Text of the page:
Raising awareness

Rev. Jesse Jackson speaks at H-F amidst blackface controversy

On May 7, civil rights activist Rev. Jesse Jackson came to H-F to speak with students regarding the video that went viral in which three students wore blackface.

Jackson is the founder of Rainbow Push, a non-profit civil rights organization. He worked with Dr. Martin Luther King Jr. in the SCLC and was one of the most influential African-Americans of the late 20th century.

The assembly was held in the auditorium with a panel that included Rev. Janette C. Wilson of the Rainbow PUSH Coalition, Principal Dr. Jerry Lee Anderson, Superintendent Dr. Von Mansfield and a few students.

Jackson told students that if they see evidence of racism to remove it and “race is not a problem, racism is a problem.”

The blackface post outraged many students and members of the community. Students on the panel were given a chance to voice their opinions and share reactions to the video.

“When I first heard about it I felt numb. I was disappointed and upset, but I wasn’t very surprised because of how prevalent racism and racist acts have been in the past few months,” senior Laila Malak said. “But I am hopeful that through conversations like this we can move forward as a community and school.”

The H-F community is one in which people of many different races, colors, and backgrounds reside and some found it difficult to believe this incident would happen in their neighborhood.

“This was something I never thought I would have to experience,” sophomore Alexandria Porter said. “But after hearing everything the administration, students, and teachers said I was more understanding to the situation. I do feel somewhat disrespected, but we need to work together to solve this problem.”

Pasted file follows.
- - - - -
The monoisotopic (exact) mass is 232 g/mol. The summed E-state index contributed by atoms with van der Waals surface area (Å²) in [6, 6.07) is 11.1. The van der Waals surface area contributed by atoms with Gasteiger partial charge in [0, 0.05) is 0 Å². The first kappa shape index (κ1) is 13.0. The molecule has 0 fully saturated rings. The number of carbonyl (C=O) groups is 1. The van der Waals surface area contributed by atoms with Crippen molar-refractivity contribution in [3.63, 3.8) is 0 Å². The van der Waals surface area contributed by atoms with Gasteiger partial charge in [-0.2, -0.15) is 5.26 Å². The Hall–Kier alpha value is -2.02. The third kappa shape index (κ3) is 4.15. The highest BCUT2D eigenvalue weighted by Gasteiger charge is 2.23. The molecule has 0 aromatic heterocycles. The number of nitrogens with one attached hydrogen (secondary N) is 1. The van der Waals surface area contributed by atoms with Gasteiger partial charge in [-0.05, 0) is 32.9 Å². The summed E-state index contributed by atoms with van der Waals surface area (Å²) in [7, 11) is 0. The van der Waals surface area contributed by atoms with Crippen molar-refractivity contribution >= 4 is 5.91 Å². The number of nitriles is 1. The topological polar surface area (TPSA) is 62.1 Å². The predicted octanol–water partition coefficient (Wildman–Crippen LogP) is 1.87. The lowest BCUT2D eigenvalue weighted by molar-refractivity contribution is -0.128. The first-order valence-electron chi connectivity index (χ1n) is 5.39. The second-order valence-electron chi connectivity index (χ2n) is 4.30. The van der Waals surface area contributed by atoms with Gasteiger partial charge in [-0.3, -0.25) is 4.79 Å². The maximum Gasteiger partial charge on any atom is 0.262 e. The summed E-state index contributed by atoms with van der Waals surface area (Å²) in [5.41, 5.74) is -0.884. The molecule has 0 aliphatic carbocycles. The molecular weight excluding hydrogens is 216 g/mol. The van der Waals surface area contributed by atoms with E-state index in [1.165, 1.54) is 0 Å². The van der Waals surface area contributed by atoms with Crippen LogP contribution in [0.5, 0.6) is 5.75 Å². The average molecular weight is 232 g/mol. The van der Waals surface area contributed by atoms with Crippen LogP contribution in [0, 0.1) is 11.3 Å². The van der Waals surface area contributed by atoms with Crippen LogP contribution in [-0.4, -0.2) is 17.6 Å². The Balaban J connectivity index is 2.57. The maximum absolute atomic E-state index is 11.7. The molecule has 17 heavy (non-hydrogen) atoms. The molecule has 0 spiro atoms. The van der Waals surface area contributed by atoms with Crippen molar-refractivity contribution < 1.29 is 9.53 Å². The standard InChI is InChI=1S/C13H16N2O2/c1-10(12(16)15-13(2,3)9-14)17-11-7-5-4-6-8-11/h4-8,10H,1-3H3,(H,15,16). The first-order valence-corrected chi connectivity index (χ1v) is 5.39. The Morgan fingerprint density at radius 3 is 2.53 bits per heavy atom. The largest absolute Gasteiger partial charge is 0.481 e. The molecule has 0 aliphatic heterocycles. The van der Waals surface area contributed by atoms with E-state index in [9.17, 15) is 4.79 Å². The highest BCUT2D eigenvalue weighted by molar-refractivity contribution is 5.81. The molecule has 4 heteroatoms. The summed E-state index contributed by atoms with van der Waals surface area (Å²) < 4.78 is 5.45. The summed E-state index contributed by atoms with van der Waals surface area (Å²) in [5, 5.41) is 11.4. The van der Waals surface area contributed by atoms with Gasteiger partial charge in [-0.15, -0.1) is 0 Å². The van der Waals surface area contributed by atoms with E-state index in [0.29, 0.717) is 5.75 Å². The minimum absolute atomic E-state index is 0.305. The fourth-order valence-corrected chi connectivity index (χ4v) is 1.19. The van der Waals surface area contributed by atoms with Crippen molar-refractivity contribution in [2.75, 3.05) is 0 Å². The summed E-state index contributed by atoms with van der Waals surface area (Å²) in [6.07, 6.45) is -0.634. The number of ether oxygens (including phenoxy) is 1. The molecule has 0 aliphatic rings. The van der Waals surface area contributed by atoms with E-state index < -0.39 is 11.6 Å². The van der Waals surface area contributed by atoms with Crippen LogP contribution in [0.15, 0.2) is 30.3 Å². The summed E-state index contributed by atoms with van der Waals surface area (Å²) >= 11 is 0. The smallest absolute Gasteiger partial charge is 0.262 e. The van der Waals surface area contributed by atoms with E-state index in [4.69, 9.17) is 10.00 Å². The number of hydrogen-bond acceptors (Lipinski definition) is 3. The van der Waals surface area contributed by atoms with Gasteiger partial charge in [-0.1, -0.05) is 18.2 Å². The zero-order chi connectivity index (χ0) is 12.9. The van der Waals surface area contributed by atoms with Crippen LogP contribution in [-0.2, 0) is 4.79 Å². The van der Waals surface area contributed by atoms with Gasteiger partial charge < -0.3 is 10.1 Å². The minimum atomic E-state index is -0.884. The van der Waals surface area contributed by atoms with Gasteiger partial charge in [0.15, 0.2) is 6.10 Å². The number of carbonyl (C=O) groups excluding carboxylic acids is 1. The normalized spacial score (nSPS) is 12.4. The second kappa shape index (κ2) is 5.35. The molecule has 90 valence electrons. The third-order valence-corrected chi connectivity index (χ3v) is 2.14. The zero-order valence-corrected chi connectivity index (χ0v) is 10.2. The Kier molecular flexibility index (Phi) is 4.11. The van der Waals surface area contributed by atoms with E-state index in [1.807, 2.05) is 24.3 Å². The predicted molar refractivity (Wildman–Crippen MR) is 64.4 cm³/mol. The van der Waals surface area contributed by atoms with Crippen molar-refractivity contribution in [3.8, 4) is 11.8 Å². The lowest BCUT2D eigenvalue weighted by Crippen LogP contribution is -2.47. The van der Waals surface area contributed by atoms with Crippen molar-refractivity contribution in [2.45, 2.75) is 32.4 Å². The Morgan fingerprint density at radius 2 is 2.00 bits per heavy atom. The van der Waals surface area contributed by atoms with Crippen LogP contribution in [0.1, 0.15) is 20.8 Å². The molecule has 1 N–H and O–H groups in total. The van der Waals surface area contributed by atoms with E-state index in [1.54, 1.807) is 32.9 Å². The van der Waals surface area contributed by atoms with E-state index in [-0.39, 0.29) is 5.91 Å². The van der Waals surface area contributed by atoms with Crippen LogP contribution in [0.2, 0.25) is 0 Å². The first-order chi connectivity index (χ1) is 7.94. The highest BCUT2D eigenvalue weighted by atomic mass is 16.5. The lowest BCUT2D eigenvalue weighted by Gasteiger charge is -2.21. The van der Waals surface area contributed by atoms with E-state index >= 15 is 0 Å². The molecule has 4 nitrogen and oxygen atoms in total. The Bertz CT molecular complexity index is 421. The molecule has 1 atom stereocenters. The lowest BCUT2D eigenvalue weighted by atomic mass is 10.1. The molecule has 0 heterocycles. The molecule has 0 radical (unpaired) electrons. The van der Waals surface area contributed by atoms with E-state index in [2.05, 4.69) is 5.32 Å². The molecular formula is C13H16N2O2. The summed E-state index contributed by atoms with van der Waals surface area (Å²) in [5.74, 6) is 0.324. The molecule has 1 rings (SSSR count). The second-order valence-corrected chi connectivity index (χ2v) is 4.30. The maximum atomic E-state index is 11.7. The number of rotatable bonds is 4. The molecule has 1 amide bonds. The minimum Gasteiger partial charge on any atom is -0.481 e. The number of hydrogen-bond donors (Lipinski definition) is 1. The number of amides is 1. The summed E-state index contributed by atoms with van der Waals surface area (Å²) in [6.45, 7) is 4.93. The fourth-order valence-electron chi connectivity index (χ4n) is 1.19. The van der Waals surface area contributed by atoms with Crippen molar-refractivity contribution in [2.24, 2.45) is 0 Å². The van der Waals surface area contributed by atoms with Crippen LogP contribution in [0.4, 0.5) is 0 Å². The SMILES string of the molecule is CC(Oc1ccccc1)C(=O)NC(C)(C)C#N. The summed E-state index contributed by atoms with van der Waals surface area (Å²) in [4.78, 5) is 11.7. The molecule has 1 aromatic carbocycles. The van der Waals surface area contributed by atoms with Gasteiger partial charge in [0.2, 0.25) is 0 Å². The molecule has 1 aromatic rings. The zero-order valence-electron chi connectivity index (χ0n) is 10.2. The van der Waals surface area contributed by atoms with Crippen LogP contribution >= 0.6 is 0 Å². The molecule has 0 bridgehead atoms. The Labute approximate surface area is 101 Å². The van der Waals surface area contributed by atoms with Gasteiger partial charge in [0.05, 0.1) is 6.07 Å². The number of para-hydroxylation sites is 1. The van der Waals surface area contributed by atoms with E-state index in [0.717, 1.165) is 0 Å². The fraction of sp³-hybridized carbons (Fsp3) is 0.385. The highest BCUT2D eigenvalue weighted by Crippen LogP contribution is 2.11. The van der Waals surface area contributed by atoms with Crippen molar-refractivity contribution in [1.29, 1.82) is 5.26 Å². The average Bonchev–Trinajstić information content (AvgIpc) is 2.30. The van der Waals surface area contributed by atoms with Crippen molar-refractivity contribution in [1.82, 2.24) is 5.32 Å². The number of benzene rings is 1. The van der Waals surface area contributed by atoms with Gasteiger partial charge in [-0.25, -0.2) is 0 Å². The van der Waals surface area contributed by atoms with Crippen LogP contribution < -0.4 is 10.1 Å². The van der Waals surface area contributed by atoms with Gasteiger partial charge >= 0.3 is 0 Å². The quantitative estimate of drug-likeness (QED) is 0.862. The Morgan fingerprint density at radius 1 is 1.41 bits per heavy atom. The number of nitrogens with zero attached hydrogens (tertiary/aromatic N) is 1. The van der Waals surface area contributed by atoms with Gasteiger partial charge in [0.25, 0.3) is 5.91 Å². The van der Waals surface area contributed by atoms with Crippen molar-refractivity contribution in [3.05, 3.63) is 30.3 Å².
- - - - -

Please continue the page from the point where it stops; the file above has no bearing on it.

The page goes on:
Jackson discussed the importance of unity and not allowing race to be a dividing factor. He also said students need to prevent permitting racist actions break their spirits.

“Excellence is a weapon,” he said. “Strong minds break strong chains.”

Upon hearing about the blackface incident Jackson said that he was not surprised, but was disturbed by the images, which is why he contacted the administration talk with students. He emphasized the importance of not reacting to situations like this in a negative way.

“We must not respond to blackface issues by acting as negatively and as sickly as they act,” Jackson said. “They must seek forgiveness and we must seek to forgive, redeem and move on. All of us make mistakes we are not proud of, so let’s learn to live and go forward by hope.”

Jackson also told seniors that exercising their right to vote is necessary in order to make the changes that are important to them.

Dr. Anderson concluded the assembly by telling students to stay strong and to learn from this experience.

“We can’t let this break us. My greatest hope is we will learn, grow, and be stronger and better as a result of this crisis,” Anderson said. “We are going to find a way to put this behind and move on…what I can tell you from my own personal experience is that we can be successful and we will not let hate stop or divide us, we have to make that choice.”